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Directional Congestion and Regime Switching in a Long Memory Model for Electricity Prices

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  • Haldrup; Niels
  • Morten Oerregaard Nielsen

    ()
    (Department of Economics, University of Aarhus, Denmark)

Abstract

The functioning of electricity markets has experienced increasing complexity as a result of deregulation in recent years. Consequently this affects the multilateral price behaviour across regions with physical exchange of power. It has been documented elsewhere that features such aslong memory and regime switching reflecting congestion and non-congestion periods are empirically relevant and hence are features that need to be taken into account when modeling price behavior. In the present paper we further elaborate on the co-existence of long memory and regime switches by focusing on the effect that the direction of possible congestion episodes has on the price dynamics. Under non-congestion prices are identical. The direction of possible congestion is identified by the region with excess demand of power through the sign of price differences and hence three different states can be considered: Non-congestion and congestion periods with excess demand in the one or the other region. Using data from the Nordic power exchange, Nord Pool, we find that the price dynamics and long memory features of the price series generally are rather different across the different states. Also, there is evidence of fractional cointegration at some grid points when conditioning on the states.

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Bibliographic Info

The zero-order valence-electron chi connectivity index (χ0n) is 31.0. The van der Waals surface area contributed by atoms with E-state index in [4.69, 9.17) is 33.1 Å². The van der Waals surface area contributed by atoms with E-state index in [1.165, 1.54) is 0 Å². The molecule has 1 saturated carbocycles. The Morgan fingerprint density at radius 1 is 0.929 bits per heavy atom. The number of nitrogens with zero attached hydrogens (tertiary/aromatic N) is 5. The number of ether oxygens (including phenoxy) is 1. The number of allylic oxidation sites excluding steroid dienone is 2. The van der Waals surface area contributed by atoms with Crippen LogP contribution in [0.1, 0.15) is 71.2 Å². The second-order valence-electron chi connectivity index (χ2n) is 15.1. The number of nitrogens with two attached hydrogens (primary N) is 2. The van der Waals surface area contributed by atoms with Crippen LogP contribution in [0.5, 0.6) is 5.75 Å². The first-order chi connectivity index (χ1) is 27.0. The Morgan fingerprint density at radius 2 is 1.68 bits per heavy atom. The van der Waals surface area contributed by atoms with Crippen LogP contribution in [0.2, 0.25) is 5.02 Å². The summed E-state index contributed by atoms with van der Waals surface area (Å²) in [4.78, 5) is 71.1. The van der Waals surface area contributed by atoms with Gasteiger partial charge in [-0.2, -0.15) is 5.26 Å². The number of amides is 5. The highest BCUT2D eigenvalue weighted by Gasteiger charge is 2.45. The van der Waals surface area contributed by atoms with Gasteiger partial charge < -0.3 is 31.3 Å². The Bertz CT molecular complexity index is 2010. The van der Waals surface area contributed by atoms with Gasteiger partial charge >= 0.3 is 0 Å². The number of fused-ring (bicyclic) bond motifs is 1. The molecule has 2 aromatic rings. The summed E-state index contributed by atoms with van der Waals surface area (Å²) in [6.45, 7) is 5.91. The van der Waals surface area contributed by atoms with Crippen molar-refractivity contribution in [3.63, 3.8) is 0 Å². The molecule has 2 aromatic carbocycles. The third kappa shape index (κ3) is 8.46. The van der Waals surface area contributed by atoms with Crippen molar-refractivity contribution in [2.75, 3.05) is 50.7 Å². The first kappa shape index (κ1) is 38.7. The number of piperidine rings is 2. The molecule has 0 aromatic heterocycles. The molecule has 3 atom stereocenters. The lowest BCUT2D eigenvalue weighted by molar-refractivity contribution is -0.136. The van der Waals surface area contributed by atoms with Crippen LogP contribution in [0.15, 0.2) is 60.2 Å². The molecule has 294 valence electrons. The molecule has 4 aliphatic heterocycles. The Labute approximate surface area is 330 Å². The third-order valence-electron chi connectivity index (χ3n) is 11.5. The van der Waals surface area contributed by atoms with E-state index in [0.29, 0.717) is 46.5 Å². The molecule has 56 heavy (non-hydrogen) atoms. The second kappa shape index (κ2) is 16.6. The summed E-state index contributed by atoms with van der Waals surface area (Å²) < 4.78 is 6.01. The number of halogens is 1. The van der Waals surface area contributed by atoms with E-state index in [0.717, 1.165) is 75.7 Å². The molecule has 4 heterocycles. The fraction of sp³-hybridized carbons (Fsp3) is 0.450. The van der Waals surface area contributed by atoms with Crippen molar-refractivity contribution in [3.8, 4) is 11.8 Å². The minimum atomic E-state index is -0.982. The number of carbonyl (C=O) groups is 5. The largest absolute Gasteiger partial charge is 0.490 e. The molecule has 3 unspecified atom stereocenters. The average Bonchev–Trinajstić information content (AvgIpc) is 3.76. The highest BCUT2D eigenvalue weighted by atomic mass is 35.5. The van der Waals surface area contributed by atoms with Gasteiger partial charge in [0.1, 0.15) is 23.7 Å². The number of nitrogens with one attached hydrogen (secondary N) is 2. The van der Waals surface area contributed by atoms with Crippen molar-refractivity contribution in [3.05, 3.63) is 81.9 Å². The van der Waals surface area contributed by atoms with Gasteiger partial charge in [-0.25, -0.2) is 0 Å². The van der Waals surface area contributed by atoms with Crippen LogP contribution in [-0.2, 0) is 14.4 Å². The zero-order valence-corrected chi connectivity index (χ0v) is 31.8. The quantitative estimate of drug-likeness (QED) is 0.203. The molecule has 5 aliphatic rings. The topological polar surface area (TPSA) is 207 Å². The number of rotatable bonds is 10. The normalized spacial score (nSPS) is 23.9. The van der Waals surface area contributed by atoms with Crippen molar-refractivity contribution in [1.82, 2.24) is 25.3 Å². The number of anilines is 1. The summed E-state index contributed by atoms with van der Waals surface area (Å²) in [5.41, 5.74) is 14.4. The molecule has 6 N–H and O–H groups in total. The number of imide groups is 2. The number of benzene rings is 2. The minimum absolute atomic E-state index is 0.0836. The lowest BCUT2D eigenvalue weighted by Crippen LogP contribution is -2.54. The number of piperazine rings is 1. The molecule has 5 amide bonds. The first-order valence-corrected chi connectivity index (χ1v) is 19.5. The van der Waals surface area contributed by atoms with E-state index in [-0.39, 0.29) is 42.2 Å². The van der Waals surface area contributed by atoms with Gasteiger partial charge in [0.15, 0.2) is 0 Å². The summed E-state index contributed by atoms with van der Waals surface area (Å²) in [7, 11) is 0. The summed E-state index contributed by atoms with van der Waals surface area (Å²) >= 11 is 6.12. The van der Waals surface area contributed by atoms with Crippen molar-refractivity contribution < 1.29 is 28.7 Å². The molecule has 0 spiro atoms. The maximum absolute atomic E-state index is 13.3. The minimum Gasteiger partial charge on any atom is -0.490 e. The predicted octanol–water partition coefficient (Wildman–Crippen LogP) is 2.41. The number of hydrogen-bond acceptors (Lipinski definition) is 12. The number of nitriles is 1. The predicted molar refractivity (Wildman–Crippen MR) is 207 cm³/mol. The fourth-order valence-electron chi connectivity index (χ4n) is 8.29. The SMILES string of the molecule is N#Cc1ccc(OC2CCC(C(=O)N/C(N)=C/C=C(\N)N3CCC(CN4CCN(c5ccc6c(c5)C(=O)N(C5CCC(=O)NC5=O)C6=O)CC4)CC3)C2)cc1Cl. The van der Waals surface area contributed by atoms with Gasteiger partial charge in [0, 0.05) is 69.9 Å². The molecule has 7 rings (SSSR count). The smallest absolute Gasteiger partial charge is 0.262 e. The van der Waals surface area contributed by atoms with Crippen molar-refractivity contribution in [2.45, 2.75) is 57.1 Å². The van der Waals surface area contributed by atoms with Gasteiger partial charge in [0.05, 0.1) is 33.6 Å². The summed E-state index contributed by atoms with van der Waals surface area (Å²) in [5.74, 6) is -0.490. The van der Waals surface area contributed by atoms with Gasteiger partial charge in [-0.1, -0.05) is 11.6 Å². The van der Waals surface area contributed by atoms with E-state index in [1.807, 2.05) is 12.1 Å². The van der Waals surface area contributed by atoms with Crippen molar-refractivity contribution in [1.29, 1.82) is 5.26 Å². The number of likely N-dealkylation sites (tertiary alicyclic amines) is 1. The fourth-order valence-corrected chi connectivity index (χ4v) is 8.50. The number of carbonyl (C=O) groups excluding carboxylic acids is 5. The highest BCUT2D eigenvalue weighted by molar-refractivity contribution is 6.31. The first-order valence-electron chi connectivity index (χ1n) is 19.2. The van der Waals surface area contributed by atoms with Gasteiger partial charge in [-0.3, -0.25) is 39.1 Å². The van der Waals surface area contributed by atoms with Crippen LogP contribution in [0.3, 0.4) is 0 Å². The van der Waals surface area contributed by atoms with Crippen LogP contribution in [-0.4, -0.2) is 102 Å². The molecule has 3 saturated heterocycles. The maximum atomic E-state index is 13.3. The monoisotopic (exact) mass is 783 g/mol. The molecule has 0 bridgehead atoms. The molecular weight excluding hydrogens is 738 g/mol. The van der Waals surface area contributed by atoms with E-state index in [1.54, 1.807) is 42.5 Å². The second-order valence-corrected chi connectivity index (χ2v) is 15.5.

Paper provided by School of Economics and Management, University of Aarhus in its series Economics Working Papers with number 2005-18.

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Length: 23
Date of creation: 17 Oct 2005
Date of revision:
Handle: RePEc:aah:aarhec:2005-18

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Web page: http://www.econ.au.dk/afn/

Related research

Keywords: Cointegration; electricity prices; forecasting; fractional integration and cointegration; long memory; Markov switching;

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References

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Citations

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Cited by:
  1. Marckhoff, Jan & Wimschulte, Jens, 2009. "Locational price spreads and the pricing of contracts for difference: Evidence from the Nordic market," Energy Economics, Elsevier, vol. 31(2), pages 257-268, March.
  2. Matteo Manera & Massimiliano Serati & Michele Plotegher, 2008. "Modeling Electricity Prices: From the State of the Art to a Draft of a New Proposal," Working Papers 2008.9, Fondazione Eni Enrico Mattei.
  3. Bruno Bosco & Lucia Parisio & Matteo Pelagatti & Fabio Baldi, 2010. "Long-run relations in european electricity prices," Journal of Applied Econometrics, John Wiley & Sons, Ltd., vol. 25(5), pages 805-832.
  4. Luc Bauwens & Christian M. Hafner & Diane Pierret, 2013. "Multivariate Volatility Modeling Of Electricity Futures," Journal of Applied Econometrics, John Wiley & Sons, Ltd., vol. 28(5), pages 743-761, 08.
  5. Niels Haldrup & Frank S. Nielsen & Morten Ørregaard Nielsen, 2009. "A vector autoregressive model for electricity prices subject to long memory and regime switching," Working Papers 1211, Queen's University, Department of Economics.
  6. Erik Lindström & Fredric Regland, 2012. "Independent Spike Models: Estimation and Validation," Czech Journal of Economics and Finance (Finance a uver), Charles University Prague, Faculty of Social Sciences, vol. 62(2), pages 180-196, May.
  7. Lindström, Erik & Regland, Fredrik, 2012. "Modeling extreme dependence between European electricity markets," Energy Economics, Elsevier, vol. 34(4), pages 899-904.

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